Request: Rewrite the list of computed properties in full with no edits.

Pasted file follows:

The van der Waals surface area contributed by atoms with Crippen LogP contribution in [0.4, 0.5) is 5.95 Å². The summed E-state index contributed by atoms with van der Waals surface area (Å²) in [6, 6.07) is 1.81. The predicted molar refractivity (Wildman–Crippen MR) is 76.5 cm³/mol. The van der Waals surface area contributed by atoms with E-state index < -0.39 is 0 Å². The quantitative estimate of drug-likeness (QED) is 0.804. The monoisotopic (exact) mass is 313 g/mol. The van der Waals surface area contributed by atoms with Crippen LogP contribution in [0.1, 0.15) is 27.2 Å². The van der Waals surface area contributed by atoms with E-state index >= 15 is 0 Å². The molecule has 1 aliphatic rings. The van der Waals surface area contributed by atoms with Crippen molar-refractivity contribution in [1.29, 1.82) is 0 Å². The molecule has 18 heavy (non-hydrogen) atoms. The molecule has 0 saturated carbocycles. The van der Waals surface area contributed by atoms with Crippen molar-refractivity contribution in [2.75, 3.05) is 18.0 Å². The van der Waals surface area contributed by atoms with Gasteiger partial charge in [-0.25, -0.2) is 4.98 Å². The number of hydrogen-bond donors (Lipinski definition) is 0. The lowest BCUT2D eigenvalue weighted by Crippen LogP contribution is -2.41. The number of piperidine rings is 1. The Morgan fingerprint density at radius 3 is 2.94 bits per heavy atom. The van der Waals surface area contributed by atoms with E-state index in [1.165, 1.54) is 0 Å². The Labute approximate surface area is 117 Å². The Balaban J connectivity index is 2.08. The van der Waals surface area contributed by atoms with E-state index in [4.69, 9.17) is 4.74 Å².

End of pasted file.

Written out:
The van der Waals surface area contributed by atoms with Crippen LogP contribution in [0.4, 0.5) is 5.95 Å². The summed E-state index contributed by atoms with van der Waals surface area (Å²) in [6, 6.07) is 1.81. The predicted molar refractivity (Wildman–Crippen MR) is 76.5 cm³/mol. The van der Waals surface area contributed by atoms with E-state index < -0.39 is 0 Å². The quantitative estimate of drug-likeness (QED) is 0.804. The monoisotopic (exact) mass is 313 g/mol. The van der Waals surface area contributed by atoms with Crippen LogP contribution in [0.1, 0.15) is 27.2 Å². The van der Waals surface area contributed by atoms with E-state index >= 15 is 0 Å². The molecule has 1 aliphatic rings. The van der Waals surface area contributed by atoms with Crippen molar-refractivity contribution in [1.29, 1.82) is 0 Å². The molecule has 18 heavy (non-hydrogen) atoms. The molecule has 0 saturated carbocycles. The van der Waals surface area contributed by atoms with Crippen molar-refractivity contribution in [2.75, 3.05) is 18.0 Å². The van der Waals surface area contributed by atoms with Gasteiger partial charge in [-0.25, -0.2) is 4.98 Å². The number of hydrogen-bond donors (Lipinski definition) is 0. The lowest BCUT2D eigenvalue weighted by Crippen LogP contribution is -2.41. The number of piperidine rings is 1. The Morgan fingerprint density at radius 3 is 2.94 bits per heavy atom. The van der Waals surface area contributed by atoms with E-state index in [1.165, 1.54) is 0 Å². The Labute approximate surface area is 117 Å². The Balaban J connectivity index is 2.08. The van der Waals surface area contributed by atoms with E-state index in [4.69, 9.17) is 4.74 Å².